The ease with which slaves moved about the rural South facilitated the transmission of news and pushed slave systems to enact laws to limit their mobility. The problem was exacerbated in urban areas, where slaves had even greater freedom to move around and to consort with fellow slaves and working-class whites. The situation in Nashville, Tennessee, was fairly typical. Periodically during the 1850s, the local authorities would make a concerted effort to clamp down on the movement of slaves in the city by fining those employers who broke the law prohibiting hiring slaves without written permission, and those whites and free blacks who (p.13) “entertained” slaves or sold them alcohol. William Graham, for instance, was fined $10 plus costs for allowing a slave to sleep in an outhouse without permission, $2 and costs for permitting the same slave to hire his time, and an additional $20 and costs for, as one newspaper put it, “combining with the same slave to hire his own time.”5 Periodic police raids had no perceptible long-lasting effects on these connections. Similar connections existed in small towns and settlements throughout the South. In Maddenville, a crossroads close to Stevensburg in Culpeper County, Virginia, for example, a small tavern, general store, and inn owned by Willis Madden, a prosperous free black, provided a meeting place where whites, free blacks, and slaves could “play cards and drink.” It was, Scott Christianson has written, an “important information clearing house for slaves as well. Many regarded it, like the courthouse and the plantation dining room, a gold mine of intelligence about what whites were up to.” It is, Julius Scott argues, in these settings of “people on the move”—places where they congregated—that news of developments elsewhere were orally transmitted, where rumors were legend. When James Redpath, the radical journalist, toured the South in the late 1850s, he was stunned by the speed with which news traveled among slaves in spite of strict surveillance on the plantations and the existence of patrols, which, he observed, did little to stem the movement of slaves “over large tracts of the country.” This system of “secret travel” had its origin, he reported, in the slaves' “love of gossip and wish to meet their friends and relatives.” The more oppressive the system became, the quicker gossip was replaced by a deep yearning for freedom.6 When William Andrew Jackson, Jefferson Davis's coachman, escaped from Richmond as Union forces gathered for a possible assault on the Confederate capital in 1862, Union commanders in Fredericksburg consulted him on the layout of the enemy's defenses. For years, Jackson had moved about the city with relative freedom, working as a messenger for a local bank before he was hired by Davis. When he later toured Britain to promote the cause of the Union, he added the (p.14) sort of legitimacy to the cause that only someone with first hand information on the inner workings of the Confederacy could.7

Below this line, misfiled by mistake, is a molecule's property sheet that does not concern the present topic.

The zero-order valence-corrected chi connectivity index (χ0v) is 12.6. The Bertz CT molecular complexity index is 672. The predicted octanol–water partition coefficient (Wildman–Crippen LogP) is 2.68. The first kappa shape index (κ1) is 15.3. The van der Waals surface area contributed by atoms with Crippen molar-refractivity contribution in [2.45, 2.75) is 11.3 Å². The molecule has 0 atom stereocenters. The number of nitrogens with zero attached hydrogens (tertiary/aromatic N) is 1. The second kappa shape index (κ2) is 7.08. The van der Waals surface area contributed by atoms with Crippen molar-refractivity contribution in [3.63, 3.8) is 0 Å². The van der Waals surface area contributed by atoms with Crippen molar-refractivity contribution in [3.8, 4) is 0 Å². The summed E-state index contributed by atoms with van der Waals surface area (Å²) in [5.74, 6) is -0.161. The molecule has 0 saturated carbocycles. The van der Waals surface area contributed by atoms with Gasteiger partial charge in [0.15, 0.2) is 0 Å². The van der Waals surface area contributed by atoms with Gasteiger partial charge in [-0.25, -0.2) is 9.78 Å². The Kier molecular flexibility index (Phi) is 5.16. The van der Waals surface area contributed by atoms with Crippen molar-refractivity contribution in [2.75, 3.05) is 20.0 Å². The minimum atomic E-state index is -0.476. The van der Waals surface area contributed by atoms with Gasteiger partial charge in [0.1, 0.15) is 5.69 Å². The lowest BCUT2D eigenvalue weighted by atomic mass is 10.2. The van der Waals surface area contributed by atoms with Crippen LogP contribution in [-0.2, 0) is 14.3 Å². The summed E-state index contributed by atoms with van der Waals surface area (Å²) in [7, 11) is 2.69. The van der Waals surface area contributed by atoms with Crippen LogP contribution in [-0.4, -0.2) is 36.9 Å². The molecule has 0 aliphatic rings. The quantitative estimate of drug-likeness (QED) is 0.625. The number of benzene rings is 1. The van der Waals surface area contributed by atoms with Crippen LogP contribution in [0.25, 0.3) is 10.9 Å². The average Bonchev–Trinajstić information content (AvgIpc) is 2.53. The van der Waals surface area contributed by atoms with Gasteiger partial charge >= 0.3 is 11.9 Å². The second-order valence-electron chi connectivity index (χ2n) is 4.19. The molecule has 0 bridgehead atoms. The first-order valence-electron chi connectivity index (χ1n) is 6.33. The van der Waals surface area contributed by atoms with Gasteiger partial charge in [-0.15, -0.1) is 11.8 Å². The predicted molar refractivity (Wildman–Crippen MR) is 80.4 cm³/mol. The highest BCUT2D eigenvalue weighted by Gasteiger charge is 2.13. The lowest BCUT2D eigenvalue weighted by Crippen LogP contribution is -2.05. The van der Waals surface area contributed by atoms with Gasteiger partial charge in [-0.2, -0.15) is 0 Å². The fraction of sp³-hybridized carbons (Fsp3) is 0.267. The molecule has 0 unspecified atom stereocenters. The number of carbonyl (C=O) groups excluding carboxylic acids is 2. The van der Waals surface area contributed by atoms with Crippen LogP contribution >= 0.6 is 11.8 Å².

But Henry Banks's letters to Front Royal point to another feature of the system of communication employed by slaves. Apparently either slaves or free blacks in Front Royal had gotten word to George and Banks by mail that slave catchers were on their heels. It frustrated Thomas Ashby's carefully laid plans to intercept the fugitives in Philadelphia. “It is most unfortunate,” he wrote Buck, that “those letters fell into the hands they did. Could they have been intercepted without being known amongst the negroes, a correspondence kept up, purporting to be from either or all, his apprehension would have been without question. Now such a correspondence is out of the question for the reason I fear it is known in Front Royal that I came here for him.” Clearly, Ashby was baffled by the ease with which letters were exchanged between the fugitives and their friends and family in Front Royal. Both he and Massey wondered if the local postmaster was colluding with slaves or if he was simply ignoring his responsibilities under local law to prevent the transmission of such letters. Massey put it bluntly to Buck: the local postmaster should be asked whether it was “best to deliver letters to slaves without informing their masters.” He knew the answer, but that did little to ease his concerns.8